Navigating key challenges to optimise the client experience in Professional Services

by Chris Mellish

by Jemma Dickman

Professional Services firms are facing the familiar challenge of sourcing growth in a market with softening business sentiment, continual downward pricing pressure and increasing demand for tighter fee structures. In this current environment, leading firms have recognised that optimisation of the client experience is a critical source of differentiation.

However, there are several nuances in professional services that have led many of these programs to falter early in the process. This blog will explore three of the biggest institutional challenges in enhancing the client experience, and how leaders can effectively navigate them.

Challenge #1: Time is literally money
 
With practitioners in the business of trading their time for money, it is hard to dedicate the necessary attention to non-client facing activities. This is exacerbated in periods of high utilisation when the availability of billable work exceeds the working hours in a day. 
 
Given many Professional Services firms operate as partnerships, the key decision rights ultimately rest with a small cohort of senior leaders, however the operationalisation of client experience initiatives will depend on buy-in from a much larger group.
 
Therefore, senior practitioner engagement and endorsement – which means time away from clients and billing – is critical throughout the design and implementation of any client experience program. If they don’t believe this time is well spent, or can’t trade-off the longer-term benefit against short-term billings, the program is doomed to fail.

Challenge #2: Senior practitioners ‘eat what they kill’

Remuneration structures at Professional Services firms are often based on the principle that senior practitioners should be rewarded for the work they win independently. Whilst these ‘eat what you kill’ structures may encourage ownership for driving business, they inhibit collaboration.

As a result, both the client and the firm can lose out: the client may lose the opportunity to have their
needs met in a synchronised way, and the firm can lose the revenue from the additional opportunity.

Challenge #3: ‘We don’t have to sell’ mindset
 
With a legacy of being deep technical experts, leaders at Professional Services firms have long been ‘product-centric’ in believing that the quality of their work alone will attract new business without the need for ‘selling’. This mindset can be further entrenched in busy periods when the opportunity cost of business development, rather than billing, is at its highest.
 
In order to sustainably improve the client experience, firms must be proactive in identifying and addressing changing preferences. This information is essential in designing the client journey and the target experience at each of the key ‘Moments that Matter’.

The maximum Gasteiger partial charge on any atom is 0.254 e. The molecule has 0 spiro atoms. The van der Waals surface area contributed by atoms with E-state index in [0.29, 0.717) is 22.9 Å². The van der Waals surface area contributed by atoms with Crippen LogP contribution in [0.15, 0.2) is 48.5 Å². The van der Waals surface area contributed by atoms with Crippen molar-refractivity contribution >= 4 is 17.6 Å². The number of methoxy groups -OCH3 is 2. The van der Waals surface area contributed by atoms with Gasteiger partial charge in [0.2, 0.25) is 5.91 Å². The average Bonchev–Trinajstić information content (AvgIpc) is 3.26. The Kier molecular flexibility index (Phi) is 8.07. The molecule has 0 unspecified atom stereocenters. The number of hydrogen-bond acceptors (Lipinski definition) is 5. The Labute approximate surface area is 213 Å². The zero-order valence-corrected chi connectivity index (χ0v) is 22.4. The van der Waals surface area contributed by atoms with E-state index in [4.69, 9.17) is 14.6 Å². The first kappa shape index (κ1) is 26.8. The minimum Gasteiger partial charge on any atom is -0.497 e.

So how can Professional Services leaders address these challenges?
 
Anchor the CX program in a compelling change purpose

To embed a strong culture of client-centricity across the firm, the change narrative must emphasise and continually reinforce the ‘why’. Understanding and articulating what the change will mean for interactions with clients, will enable a powerful platform for engaging practitioners. Additionally, alignment with the firms strategic priorities and values will ensure cohesion within the broader change agenda.
 
Quantify and track the benefits
 
To ensure the change program gains and sustains momentum, a balanced scorecard of lead and lag metrics should be tracked, enabling course correction if the program goes off track.

These metrics should be a mixture of qualitative; such as expected improvement in client satisfaction and advocacy, along with quantitative; such as additional revenue expected from senior practitioners engaging in collaborative behaviours or having more capacity to bill.

Communicating and demonstrating early benefit to employees – whether it be simplified ways of working, saving time, and/or improved commercial results – will drive increased buy-in and commitment to the change agenda. 
 
Promote meaningful change leadership in influential senior practitioners
 
The senior practitioners within Professional Services firms are often both the owners and leaders of the business, so are naturally invested in the status quo.  To get genuine traction in the change program, it needs to be led visibly and practically by culture-carrying senior practitioners. These leaders must hold positional authority coupled with the internal credibility, to change entrenched mindsets and behaviours.
 
Invest in the people capabilities required to be client-centric
 
Senior practitioners are generally experts in their field and have proven success in leading and working within these traditional business models. It is rare to find individuals who inherently possess or have been exposed to best-practice skills, capabilities, mindsets and ways of working for client-centricity. Therefore, firms must invest in building the capability and providing coaching on understanding and anticipating client needs – ultimately working ‘outside in’ rather than inside out’.
 
Professional Services by nature requires client focus and intimacy. The changing marketplace has elevated the need to be more deliberate in uplifting the client experience, however there are several institutional challenges they must navigate. These can be overcome through a deliberate four step strategy which starts with ‘why’.

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